Sudan's Lesson for Iraq, Mideast
Editor’s Note: Seemingly intractable conflicts can sometimes be resolved by practical mediation, assuming the disputing parties are willing to stop killing and start talking.
In this guest essay, the Independent Institute’s Ivan Eland cites a negotiated settlement to a conflict in Sudan as a possible model for land disputes in Iraq and in Israel/Palestine:
Sometimes you just have to shake your head and wonder how the human race has avoided self-extinction and prospered on the planet.
That is to say some groups of people, normally spurred on by governments, but not always, ignore obvious ways to resolve a dilemma peacefully, undertake irrational wars that devastate all sides and innocents to boot, and then ultimately find the previously ignored solution for peace. Ugh!
That is the case in Sudan. The country is split between the Muslim Arab Misseriya in the north, who run the Sudanese government, and the animist, Christian, and African Ngok Dinka in the South.
The two sides have fought two bloody civil wars since Sudan’s independence in 1956. The last war was one of the worst in post-World War II history—lasting more than two decades, killing two million people, and generating four million refugees.
In 2005, a peace agreement was finally reached, which allowed the southern area semiautonomous governance and scheduled a referendum in 2011 on whether the south would secede from the country.
But last year, violence flared again in the oil-rich and disputed Abyei region between the north and south. Because this threatened to reignite the civil war, the two sides agreed to send the dispute to the Permanent Court of Arbitration in the Hague.
The court reached the obvious solution. Divide the region between the two contending parties.
Sometimes humans get so impassioned about their cause that they can’t see the obvious solution, or at least can’t bring themselves to accept it. This lesson does teach that an outside mediator or arbitrator can sometimes be helpful in reaching even an already abundantly clear resolution.
Although it is not a complete guarantee that violence won’t resume in Sudan, both sides seemed very happy with the court’s decision. That decision was to draw a border in the Abyei region that gives the north most of the oil, places many of the Misseriya Arabs in the north, and allows the south to have the heartland of the fertile area.
This land-for-oil swap and a border designed to separate warring ethnic groups should provide lessons for the still potentially explosive situation in Iraq.
The current problems in Iraq began when the U.S. invasion popped off the only force holding the fractious country together — authoritarian rule. But ethno-sectarian strife had been a constant since the British created the artificial country after World War I to control the region’s oil.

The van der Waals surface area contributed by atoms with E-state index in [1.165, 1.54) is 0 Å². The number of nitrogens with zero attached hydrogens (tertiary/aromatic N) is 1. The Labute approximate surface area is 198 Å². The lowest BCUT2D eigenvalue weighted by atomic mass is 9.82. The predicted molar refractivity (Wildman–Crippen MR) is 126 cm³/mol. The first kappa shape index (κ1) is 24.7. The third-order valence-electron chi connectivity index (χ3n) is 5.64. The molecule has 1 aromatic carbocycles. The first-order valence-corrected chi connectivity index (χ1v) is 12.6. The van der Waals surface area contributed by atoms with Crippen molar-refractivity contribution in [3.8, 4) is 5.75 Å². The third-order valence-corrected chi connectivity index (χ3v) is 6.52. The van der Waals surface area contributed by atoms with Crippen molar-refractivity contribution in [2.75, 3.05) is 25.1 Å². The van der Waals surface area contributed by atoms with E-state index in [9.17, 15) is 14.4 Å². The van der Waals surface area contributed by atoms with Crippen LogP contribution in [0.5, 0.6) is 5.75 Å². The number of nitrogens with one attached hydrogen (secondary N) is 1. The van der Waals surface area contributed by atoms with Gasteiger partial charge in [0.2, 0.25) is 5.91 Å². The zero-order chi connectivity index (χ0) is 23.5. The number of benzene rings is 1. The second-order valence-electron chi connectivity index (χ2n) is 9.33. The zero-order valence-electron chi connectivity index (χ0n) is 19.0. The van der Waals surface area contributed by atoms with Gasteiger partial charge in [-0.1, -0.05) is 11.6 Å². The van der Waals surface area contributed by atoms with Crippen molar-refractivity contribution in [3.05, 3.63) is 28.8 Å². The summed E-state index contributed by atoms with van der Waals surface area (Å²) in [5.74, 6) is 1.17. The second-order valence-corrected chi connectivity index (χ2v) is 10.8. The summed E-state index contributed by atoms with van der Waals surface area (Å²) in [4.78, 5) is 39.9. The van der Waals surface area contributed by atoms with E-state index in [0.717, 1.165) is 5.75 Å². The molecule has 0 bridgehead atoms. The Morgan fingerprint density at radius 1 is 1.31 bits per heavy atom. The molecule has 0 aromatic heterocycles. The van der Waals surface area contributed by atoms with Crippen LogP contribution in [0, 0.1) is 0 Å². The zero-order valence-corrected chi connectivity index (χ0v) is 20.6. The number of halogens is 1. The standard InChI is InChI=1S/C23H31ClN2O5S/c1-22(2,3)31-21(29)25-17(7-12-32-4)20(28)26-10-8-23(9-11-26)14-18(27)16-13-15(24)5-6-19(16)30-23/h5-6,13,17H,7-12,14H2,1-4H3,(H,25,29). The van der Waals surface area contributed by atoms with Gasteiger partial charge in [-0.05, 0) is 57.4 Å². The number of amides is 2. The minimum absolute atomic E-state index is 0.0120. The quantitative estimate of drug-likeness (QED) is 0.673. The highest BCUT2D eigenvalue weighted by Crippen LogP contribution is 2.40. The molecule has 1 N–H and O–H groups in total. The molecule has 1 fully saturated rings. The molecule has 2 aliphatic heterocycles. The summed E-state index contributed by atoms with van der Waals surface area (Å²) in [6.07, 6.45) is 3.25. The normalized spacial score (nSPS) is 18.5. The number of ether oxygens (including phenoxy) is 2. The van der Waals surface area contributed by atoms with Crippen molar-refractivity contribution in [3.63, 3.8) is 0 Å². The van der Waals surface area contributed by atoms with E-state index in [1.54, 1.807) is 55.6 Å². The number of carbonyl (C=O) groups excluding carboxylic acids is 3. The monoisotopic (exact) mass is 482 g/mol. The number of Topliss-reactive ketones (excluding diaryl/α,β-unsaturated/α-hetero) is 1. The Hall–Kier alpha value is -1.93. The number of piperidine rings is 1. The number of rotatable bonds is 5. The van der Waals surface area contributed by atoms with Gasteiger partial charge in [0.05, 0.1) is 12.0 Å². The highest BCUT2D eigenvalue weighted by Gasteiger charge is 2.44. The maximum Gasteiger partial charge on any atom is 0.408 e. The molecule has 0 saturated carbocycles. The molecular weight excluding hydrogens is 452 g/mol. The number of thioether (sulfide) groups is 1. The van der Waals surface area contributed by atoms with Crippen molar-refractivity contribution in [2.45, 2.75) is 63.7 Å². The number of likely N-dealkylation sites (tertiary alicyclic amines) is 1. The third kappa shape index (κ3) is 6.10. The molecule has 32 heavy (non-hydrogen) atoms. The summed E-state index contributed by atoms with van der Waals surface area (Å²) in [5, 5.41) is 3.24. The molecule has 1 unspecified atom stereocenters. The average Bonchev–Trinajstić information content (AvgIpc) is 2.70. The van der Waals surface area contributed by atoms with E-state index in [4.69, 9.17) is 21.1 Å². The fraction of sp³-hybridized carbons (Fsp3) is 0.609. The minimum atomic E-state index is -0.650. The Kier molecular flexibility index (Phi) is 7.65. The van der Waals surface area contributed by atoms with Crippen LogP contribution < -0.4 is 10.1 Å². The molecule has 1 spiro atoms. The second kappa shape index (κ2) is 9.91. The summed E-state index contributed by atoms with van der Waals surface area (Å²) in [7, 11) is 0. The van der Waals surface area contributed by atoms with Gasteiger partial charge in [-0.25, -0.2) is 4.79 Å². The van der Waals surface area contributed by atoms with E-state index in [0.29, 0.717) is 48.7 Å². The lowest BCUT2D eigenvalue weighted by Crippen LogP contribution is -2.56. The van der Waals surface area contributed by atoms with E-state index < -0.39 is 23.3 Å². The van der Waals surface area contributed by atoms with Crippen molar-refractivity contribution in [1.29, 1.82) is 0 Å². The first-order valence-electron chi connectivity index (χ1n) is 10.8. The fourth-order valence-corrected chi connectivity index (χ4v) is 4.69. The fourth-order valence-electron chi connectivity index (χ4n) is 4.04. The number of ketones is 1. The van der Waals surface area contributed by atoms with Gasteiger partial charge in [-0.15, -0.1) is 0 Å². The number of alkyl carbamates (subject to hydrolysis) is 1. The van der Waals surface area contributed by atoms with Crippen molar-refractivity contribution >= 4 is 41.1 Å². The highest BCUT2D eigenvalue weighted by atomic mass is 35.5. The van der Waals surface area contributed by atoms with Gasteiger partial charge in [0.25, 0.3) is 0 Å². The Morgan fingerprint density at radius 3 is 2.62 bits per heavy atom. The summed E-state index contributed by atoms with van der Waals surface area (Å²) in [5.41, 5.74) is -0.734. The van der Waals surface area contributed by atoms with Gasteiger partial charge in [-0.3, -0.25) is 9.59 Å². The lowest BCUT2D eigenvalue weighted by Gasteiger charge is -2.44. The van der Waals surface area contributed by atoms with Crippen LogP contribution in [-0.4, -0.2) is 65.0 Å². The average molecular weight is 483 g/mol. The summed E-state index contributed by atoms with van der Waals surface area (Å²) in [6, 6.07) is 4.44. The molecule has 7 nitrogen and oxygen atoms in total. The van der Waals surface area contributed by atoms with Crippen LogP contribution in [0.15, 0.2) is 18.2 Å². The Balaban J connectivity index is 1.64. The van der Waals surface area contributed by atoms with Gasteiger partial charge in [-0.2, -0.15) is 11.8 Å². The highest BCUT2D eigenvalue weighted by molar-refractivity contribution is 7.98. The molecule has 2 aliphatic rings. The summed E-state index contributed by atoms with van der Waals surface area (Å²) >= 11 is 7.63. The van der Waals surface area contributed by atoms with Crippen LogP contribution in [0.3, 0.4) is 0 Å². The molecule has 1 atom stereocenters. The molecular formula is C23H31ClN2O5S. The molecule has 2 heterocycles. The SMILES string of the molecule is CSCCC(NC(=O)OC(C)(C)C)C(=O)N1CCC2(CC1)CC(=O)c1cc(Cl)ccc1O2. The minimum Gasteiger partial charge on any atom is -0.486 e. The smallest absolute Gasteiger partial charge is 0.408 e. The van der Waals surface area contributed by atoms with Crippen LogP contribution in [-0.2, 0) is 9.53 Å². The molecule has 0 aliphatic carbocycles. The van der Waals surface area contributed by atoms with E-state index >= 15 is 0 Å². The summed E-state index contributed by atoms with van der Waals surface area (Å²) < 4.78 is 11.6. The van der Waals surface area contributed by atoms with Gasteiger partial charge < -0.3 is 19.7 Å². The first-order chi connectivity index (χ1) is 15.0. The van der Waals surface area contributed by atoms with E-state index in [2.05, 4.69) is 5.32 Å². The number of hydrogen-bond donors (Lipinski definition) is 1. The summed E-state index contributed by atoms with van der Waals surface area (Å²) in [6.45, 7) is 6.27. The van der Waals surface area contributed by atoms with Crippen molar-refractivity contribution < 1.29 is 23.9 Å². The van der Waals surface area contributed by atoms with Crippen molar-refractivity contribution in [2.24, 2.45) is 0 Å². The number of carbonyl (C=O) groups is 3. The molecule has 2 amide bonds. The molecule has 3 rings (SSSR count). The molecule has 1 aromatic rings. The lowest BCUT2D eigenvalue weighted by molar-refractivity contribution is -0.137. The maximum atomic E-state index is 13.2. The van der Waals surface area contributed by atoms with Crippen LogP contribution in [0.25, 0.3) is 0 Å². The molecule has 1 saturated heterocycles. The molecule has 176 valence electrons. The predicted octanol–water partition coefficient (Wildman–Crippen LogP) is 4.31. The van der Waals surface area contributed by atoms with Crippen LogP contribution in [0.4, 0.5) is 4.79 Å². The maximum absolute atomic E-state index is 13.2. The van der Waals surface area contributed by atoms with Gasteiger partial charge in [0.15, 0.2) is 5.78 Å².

The three main groups — Sunni Kurds, Sunni Arabs, and Shi’i Arabs (and countless tribes) — are all suspicious of each other and are leery of the others controlling the central government. This is because Iraq’s history has been of the Sunni Arabs controlling the central government and oppressing the other groups.
The sectarian conflict between Shi’i and Sunni Arabs has attenuated for the time being; although in other ethno-sectarian conflicts around the world, such conflict has tended to subside and then recur with a vengeance, perhaps next time in Iraq when U.S. troops are no longer nearby to quell any fighting.
Right now, the most potentially explosive situation is in the oil-rich northern city of Kirkuk, which is on the border between the Kurdish semiautonomous region and the Sunni Arab area of Iraq. Kirkuk and some other territory populated by Kurds are outside the semiautonomous region.
As U.S. forces pull back and before Iraq explodes into a civil war that will make the prior ethno-sectarian conflict look like a day at the beach, the United States should take some lessons from the successful resolution in Sudan.
A neutral mediator — the U.S. occupiers can no longer be regarded as an honest broker — should be brought in to negotiate among the Iraqi groups to create a loose confederation of autonomous regions. In fact, the reality is that Iraq is already partitioned into such areas — with ethno-sectarian forces providing security in each.
In northern Iraq, as in Sudan, a land-for-oil swap should be attempted — whereby the Kurds give up some oil to the Arab Sunnis, who have little, in exchange for an expansion of the Kurdish semiautonomous zone to include most of the Kurds now outside the zone.
The lesson from Sudan is to let a neutral party design carefully drawn borders — but they don’t have to be perfect as long as they don’t strand a large minority on the other side—to separate warring factions into autonomous regions, making tradeoffs between land and natural resources. Then any such proposed confederation of autonomous regions would have to be approved by referendum.
It is sad that humans sometimes cannot on their own reach the obvious solution to simply divide the spoils between the warring factions; they would instead choose decades of conflict rather than a safe and more prosperous peace—the Israeli-Palestinian conflict is another case in point.
That is where neutral international mediation or arbitration can play a valuable role.
Ivan Eland is Director of the Center on Peace & Liberty at The Independent Institute. Dr. Eland has spent 15 years working for Congress on national security issues, including stints as an investigator for the House Foreign Affairs Committee and Principal Defense Analyst at the Congressional Budget Office. His books include The Empire Has No Clothes: U.S. Foreign Policy Exposed, and Putting “Defense” Back into U.S. Defense Policy.
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